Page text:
In 2011, the New York Public Library (NYPL) released 9,000 digitized restaurant menus with “delicious data” that had been “frozen as pixels,” making the menus difficult to search, index, and discover online. Along with the menus, the NYPL launched an interface that asked the public to help transcribe the thousands of menus and the hundreds of thousands of dishes. In only three months, the menus (and dishes) were fully transcribed.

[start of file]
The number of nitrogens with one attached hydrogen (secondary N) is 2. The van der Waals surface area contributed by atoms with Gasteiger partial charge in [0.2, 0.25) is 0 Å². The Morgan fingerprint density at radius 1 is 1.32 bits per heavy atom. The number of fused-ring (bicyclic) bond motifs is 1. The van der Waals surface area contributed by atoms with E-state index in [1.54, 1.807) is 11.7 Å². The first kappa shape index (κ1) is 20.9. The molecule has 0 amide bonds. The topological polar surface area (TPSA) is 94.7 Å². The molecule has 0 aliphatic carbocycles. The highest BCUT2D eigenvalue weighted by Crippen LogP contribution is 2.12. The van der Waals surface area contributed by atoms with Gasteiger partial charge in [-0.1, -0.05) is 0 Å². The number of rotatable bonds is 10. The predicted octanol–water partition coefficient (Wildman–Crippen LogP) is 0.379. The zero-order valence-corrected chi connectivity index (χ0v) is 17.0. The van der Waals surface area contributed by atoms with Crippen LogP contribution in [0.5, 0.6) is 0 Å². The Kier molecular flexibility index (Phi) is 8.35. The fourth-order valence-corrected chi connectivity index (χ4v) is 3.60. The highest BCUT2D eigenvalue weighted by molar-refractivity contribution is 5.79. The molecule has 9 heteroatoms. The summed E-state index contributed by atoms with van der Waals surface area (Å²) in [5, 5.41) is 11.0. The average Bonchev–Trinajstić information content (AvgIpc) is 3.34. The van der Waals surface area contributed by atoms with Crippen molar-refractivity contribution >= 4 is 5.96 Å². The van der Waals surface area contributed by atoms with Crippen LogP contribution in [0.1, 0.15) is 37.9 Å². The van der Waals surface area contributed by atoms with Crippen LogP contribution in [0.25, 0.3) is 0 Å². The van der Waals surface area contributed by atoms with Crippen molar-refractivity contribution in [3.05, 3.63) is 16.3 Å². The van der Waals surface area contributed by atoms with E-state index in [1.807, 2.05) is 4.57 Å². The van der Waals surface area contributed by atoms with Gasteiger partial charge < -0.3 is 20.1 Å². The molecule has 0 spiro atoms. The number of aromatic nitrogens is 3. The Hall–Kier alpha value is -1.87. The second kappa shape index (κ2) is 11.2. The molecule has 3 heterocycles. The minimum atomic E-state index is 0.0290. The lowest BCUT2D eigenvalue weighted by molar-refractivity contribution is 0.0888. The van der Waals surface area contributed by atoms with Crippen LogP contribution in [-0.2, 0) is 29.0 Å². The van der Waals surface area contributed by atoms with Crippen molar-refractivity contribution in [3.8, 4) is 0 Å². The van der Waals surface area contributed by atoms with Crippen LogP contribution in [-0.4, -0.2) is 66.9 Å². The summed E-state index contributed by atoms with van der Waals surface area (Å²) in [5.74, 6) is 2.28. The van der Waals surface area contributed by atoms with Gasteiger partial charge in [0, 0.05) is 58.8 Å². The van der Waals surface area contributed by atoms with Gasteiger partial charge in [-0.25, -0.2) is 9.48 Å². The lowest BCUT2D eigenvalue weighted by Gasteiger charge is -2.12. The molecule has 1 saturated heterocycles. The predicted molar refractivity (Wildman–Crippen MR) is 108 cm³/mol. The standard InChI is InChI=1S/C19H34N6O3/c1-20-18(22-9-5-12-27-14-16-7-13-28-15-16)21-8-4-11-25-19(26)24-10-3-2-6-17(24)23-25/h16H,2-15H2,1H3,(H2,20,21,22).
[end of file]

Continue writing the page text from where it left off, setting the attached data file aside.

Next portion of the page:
The success of NYPL’s crowdsourced What’s on the Menu? demonstrates how enthusiastically public audiences respond to a well-defined project to which they can contribute through an expertly designed interface. While crowdsourcing has been used in the corporate world as a way to outsource tasks to nonemployees, it is increasingly being used in cultural and academic institutions for projects that seek to harness the energy and brainpower of the masses to complete specific tasks more quickly and inexpensively than would otherwise be possible.